- Once the insurance company finds any mistake, now matter how minor, it gives the insurance company a reason to deny your claim.
- The insurance company will deny your claim and send you a letter stating that you misrepresented the true state of your health when you applied for benefits and because of that, your policy is void. The may try to return your premiums to you.
- Usually the mistake in the insurance application has nothing to do with your critical illness but the insurance company doesn’t care. They will still deny your claim.
- And you will go away with no money. Or so the insurance company hopes.
In reality there are several ways a lawyer can fight the insurance company’s denial.
- A lawyer can argue:
- The questions in the application were ambiguous and you answered thinking they were asking one thing while the insurance company thinks they were asking something else.
- Your answers were accurate but the insurance company is misreading your medical history concerning your pre-critical illness health history.
- The answers were not relevant to the issuance of the policy, and even if the insurance company had known the true state of affairs, the insurance company would still have issued the policy.
- In some cases it may be possible to show that there was a miscommunication between the applicant and the salesperson who completed the form.
There is some consumer protection legislation in place that may help your claim:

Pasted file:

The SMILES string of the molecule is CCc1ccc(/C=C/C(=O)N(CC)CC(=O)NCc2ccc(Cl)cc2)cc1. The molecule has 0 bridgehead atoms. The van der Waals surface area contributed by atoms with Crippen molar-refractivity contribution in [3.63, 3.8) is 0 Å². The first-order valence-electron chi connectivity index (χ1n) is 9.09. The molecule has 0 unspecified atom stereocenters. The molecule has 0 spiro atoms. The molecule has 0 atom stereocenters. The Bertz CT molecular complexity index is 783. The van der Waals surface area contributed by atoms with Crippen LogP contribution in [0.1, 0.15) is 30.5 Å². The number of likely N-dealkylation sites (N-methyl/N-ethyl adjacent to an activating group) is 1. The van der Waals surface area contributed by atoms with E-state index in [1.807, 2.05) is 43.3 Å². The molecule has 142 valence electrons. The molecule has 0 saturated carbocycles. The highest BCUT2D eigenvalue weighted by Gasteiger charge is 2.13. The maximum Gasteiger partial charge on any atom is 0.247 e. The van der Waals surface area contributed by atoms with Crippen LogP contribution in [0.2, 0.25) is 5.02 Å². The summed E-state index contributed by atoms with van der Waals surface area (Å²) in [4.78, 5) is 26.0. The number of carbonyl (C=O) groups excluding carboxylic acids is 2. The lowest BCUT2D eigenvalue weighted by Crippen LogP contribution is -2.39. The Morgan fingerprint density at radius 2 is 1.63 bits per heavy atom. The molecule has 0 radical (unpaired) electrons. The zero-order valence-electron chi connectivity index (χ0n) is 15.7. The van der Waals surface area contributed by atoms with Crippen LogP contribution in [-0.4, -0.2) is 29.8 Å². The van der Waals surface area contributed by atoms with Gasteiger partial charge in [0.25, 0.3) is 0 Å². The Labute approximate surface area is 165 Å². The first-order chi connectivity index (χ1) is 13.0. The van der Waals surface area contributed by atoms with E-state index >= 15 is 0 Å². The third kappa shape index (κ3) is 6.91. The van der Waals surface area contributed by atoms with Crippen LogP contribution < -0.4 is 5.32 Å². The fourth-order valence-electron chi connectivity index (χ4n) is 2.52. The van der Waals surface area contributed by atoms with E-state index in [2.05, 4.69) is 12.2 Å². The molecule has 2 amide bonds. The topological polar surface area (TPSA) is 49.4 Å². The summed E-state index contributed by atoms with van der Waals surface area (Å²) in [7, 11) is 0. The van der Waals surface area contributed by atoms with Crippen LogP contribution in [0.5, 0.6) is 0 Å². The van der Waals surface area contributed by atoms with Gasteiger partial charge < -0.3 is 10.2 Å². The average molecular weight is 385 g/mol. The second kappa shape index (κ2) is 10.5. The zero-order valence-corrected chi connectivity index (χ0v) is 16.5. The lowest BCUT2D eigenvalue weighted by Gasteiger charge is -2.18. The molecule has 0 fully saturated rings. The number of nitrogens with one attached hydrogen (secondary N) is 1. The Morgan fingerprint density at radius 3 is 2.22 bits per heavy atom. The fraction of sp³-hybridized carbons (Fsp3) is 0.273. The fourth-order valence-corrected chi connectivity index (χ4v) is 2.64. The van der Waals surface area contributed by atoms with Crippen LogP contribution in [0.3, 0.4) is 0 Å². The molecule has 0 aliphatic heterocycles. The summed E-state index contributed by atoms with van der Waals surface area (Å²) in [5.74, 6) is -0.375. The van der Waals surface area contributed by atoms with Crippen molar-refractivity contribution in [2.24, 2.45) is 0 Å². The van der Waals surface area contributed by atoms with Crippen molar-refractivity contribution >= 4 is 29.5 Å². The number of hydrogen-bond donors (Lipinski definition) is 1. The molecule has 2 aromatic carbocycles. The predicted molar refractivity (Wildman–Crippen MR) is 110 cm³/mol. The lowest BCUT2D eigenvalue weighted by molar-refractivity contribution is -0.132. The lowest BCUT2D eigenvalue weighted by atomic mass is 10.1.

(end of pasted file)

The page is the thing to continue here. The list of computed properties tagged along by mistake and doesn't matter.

- If a critical illness occurs two years or longer from the date the insurance policy is issued, the onus is on the insurance company to prove fraud. Fraud means intentionally misrepresenting the true state of affairs to get the policy issued. The insurance company bears the onus of proof and must prove on a balance of probabilities (also known as “more likely than not”) that you intentionally lied.
- If the critical illness occurs less than two years after the date the policy is issued, then whether you lied or not is not relevant. A misrepresentation in law in these circumstances is defined as a wrong answer, whether you forgot to mention something or thought it wasn’t relevant is not material. A misrepresentation is any mistake in answering the questions, your state of mind is not considered. The insurance company is not necessarily accusing you of lying, in fact they do not need to show that you lied only that the answers to the questions were not accurate and that they influenced them into issuing the policy of insurance.
Take away tips:
- You have a duty to be 100% honest when completing an application for critical illness insurance policy and it is in your interest to be 100% accurate or get the information from your doctor to ensure that it’s accurate.
- The answers you give will be read literally and compared to your actual medical file. But this will only be done after you suffer a critical ilness and file a cliam for benefits.
- The salesperson gets paid based on the number of policies he sells, not on the accuracy of the applications he completes. Even if there is the odd mistake in the application form, he still gets paid his commission.
- There are legal arguments to the insurance company’s claim that you made a material misrepresentation in your application for the insurance policy.
- There is a limitation period that determines when the legal claim must be filed at the court house. In Alberta that period is usually one or two years from the date the critical illness occurs.
- If your claim has been denied, talk to a lawyer who has expertise in these types of claims to discuss your rights as soon as possible. Don’t give up hope before you discuss your claim with a lawyer who has handled these types of claims.
If you have been denied critical illness benefits, call our office today to see if our office can help you. If you have a legal claim and your claim isn’t filed in time, it could be statute barred and you may not be able to pursue your claim any further.